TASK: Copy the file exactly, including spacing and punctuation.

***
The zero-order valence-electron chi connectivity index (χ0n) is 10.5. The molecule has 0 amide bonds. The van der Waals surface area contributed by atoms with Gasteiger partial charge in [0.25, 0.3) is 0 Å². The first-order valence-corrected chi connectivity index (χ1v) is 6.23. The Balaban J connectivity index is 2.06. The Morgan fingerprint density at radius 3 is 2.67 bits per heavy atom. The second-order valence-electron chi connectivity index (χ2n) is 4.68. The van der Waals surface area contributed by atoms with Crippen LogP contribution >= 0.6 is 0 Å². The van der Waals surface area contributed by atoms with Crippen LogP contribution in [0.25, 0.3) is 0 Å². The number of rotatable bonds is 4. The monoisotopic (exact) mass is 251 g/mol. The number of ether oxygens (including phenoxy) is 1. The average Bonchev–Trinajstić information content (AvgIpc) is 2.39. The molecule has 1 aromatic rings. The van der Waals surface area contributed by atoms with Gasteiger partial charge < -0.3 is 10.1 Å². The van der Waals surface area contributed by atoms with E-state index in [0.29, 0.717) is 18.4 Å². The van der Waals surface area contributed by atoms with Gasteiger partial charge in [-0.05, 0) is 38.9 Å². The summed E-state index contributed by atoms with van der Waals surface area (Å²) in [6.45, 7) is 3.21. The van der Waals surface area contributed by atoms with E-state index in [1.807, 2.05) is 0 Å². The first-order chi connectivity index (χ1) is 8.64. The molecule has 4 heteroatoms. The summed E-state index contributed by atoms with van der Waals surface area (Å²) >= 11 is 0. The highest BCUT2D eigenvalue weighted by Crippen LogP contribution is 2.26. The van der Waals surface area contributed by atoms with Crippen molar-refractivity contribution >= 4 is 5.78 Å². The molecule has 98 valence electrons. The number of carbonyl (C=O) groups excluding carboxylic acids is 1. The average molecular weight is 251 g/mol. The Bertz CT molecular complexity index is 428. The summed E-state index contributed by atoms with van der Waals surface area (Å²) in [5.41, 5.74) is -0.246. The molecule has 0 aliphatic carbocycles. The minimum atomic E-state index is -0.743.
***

The zero-order valence-electron chi connectivity index (χ0n) is 10.5. The molecule has 0 amide bonds. The van der Waals surface area contributed by atoms with Gasteiger partial charge in [0.25, 0.3) is 0 Å². The first-order valence-corrected chi connectivity index (χ1v) is 6.23. The Balaban J connectivity index is 2.06. The Morgan fingerprint density at radius 3 is 2.67 bits per heavy atom. The second-order valence-electron chi connectivity index (χ2n) is 4.68. The van der Waals surface area contributed by atoms with Crippen LogP contribution >= 0.6 is 0 Å². The van der Waals surface area contributed by atoms with Crippen LogP contribution in [0.25, 0.3) is 0 Å². The number of rotatable bonds is 4. The monoisotopic (exact) mass is 251 g/mol. The number of ether oxygens (including phenoxy) is 1. The average Bonchev–Trinajstić information content (AvgIpc) is 2.39. The molecule has 1 aromatic rings. The van der Waals surface area contributed by atoms with Gasteiger partial charge < -0.3 is 10.1 Å². The van der Waals surface area contributed by atoms with E-state index in [0.29, 0.717) is 18.4 Å². The van der Waals surface area contributed by atoms with Gasteiger partial charge in [-0.05, 0) is 38.9 Å². The summed E-state index contributed by atoms with van der Waals surface area (Å²) in [6.45, 7) is 3.21. The van der Waals surface area contributed by atoms with E-state index in [1.807, 2.05) is 0 Å². The first-order chi connectivity index (χ1) is 8.64. The molecule has 4 heteroatoms. The summed E-state index contributed by atoms with van der Waals surface area (Å²) >= 11 is 0. The highest BCUT2D eigenvalue weighted by Crippen LogP contribution is 2.26. The van der Waals surface area contributed by atoms with Crippen molar-refractivity contribution >= 4 is 5.78 Å². The molecule has 98 valence electrons. The number of carbonyl (C=O) groups excluding carboxylic acids is 1. The average molecular weight is 251 g/mol. The Bertz CT molecular complexity index is 428. The summed E-state index contributed by atoms with van der Waals surface area (Å²) in [5.41, 5.74) is -0.246. The molecule has 0 aliphatic carbocycles. The minimum atomic E-state index is -0.743.